With a unique culture that fuses the traditional and the modern, Japan lures nearly 30 million international tourists a year. Drawn by the gleaming city lights and historic monuments, most visitors never discover the wildlife wonders hidden far from the overcrowded streets of Tokyo.
Spread across more than six thousand volcanic islands, Japan is an increasingly popular destination for outdoor adventure – and for more than one reason.
The Wild North Skiing
Hokkaido is the northernmost of Japan’s four main islands and home to Niseko, often regarded as the powder capital of the world. With over 780 inches of snowfall annually, it never seems to stop snowing, and the quality matches the quantity. The cold air blowing in from Siberia and extremely low humidity result in the lightest, fluffiest powder known to humankind.
Comprising of four interconnected skiing areas, Niseko is only one among many excellent ski resorts in Hokkaido. And beyond the chairlifts and perfectly groomed snow, the island offers plenty of opportunities for backcountry skiing, snowshoeing and even dog sledding.
The Japanese Alps
Stretching 200km (120 miles) in length, the Japanese Alps form some of the country’s most dramatic landscapes. The northern part of the range boasts a network of well-maintained trails and remote mountain lodges allowing hikers to enchain the highest peaks in exhilarating, multi-day adventures.
The Kamikochi-Yari-Hotaka Circuit is the crown jewel for advanced hikers and can be tackled from mid-July to mid-October, when the rugged ridges are free of snow. Other, less technical routes (for example, in the valleys of Kamikochi and Hakuba) can be enjoyed year-round and even in the depths of winter.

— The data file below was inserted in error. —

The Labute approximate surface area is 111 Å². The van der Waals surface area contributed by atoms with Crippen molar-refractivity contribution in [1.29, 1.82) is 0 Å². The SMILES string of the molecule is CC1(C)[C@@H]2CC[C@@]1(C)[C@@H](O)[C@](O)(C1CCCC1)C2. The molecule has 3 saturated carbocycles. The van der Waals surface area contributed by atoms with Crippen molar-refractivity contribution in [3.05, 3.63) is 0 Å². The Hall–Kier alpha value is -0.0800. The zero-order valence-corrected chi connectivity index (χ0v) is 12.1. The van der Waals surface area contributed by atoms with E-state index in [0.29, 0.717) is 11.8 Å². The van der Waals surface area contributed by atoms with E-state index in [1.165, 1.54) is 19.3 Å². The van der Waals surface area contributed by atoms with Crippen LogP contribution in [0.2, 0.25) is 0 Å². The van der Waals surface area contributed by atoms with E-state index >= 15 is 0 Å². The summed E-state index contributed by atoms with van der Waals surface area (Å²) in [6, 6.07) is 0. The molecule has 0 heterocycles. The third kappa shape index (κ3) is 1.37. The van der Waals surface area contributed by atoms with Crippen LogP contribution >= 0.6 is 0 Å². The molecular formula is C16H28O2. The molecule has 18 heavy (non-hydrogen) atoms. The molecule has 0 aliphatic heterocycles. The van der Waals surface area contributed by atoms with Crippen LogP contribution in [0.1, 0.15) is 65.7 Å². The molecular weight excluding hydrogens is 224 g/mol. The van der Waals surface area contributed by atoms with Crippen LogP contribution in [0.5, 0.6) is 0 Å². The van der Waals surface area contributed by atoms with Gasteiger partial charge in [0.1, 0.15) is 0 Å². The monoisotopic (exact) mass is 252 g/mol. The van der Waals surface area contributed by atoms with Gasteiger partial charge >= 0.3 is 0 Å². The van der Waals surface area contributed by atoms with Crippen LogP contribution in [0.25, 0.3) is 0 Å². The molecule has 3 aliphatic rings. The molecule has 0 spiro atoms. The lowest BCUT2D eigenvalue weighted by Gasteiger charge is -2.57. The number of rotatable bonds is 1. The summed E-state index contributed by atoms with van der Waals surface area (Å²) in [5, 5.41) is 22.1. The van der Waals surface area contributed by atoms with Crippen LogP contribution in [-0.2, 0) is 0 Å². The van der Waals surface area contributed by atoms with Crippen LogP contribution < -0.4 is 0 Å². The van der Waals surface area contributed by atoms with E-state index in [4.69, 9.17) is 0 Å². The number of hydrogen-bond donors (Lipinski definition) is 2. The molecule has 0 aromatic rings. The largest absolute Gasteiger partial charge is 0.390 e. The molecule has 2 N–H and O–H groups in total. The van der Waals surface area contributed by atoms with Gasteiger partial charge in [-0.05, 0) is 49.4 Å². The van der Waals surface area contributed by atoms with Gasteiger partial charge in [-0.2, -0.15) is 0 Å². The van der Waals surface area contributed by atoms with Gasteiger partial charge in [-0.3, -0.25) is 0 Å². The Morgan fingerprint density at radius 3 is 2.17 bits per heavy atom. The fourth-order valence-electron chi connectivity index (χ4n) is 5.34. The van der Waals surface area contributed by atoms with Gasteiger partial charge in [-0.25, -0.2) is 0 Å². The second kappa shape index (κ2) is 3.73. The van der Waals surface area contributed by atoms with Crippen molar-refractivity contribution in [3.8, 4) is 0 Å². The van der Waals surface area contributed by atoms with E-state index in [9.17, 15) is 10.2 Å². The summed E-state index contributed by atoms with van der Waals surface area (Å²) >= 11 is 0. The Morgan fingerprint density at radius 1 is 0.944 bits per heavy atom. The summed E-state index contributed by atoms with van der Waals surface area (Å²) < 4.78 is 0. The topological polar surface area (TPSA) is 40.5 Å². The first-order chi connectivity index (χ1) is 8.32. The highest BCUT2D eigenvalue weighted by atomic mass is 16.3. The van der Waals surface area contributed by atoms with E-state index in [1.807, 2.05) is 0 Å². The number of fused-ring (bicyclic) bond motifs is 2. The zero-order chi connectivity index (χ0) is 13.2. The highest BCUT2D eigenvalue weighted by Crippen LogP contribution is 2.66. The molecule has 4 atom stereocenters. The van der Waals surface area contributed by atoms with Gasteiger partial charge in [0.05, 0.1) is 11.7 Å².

Tropical South Adventure
Located halfway between Japan and Taiwan, Okinawa consists of a few dozen small islands with a mild, subtropical climate. The craggy coastline is a dream destination for sea kayaking, snorkelling and scuba diving. From July to September, the typhoon season offers decent swell for opportunistic surfers.
Beyond water sports, Okinawa is the place to be for all tourists tired with the hustle and bustle of mainland cities. Here you can experience the perfect beach holiday dozing on the white sand and sipping a cocktail. Be sure to put Kabira Bay on your itinerary – it is said to be one of the world’s most beautiful beaches.
Open Air Bath Soaking
To find a little bit of peace and soak muscles sore from hiking or skiing, you don’t have to travel all the way south. Onsen, or hot springs, can be found across the country and their allure is at its strongest in winter. Just imagine descending from cold, snow-covered mountain peaks to find yourself in a naturally steaming outdoor pool, nestled in a wintery landscape.
The tradition of enjoying onsen is one of the hallmarks of Japanese culture and a unique way to unwind after a strenuous day in the mountains. Among the best onsen in the country are Noboribetsu and Kumo no Ue Onsen (both in Hokkaido) and Kinosaki in Kansai.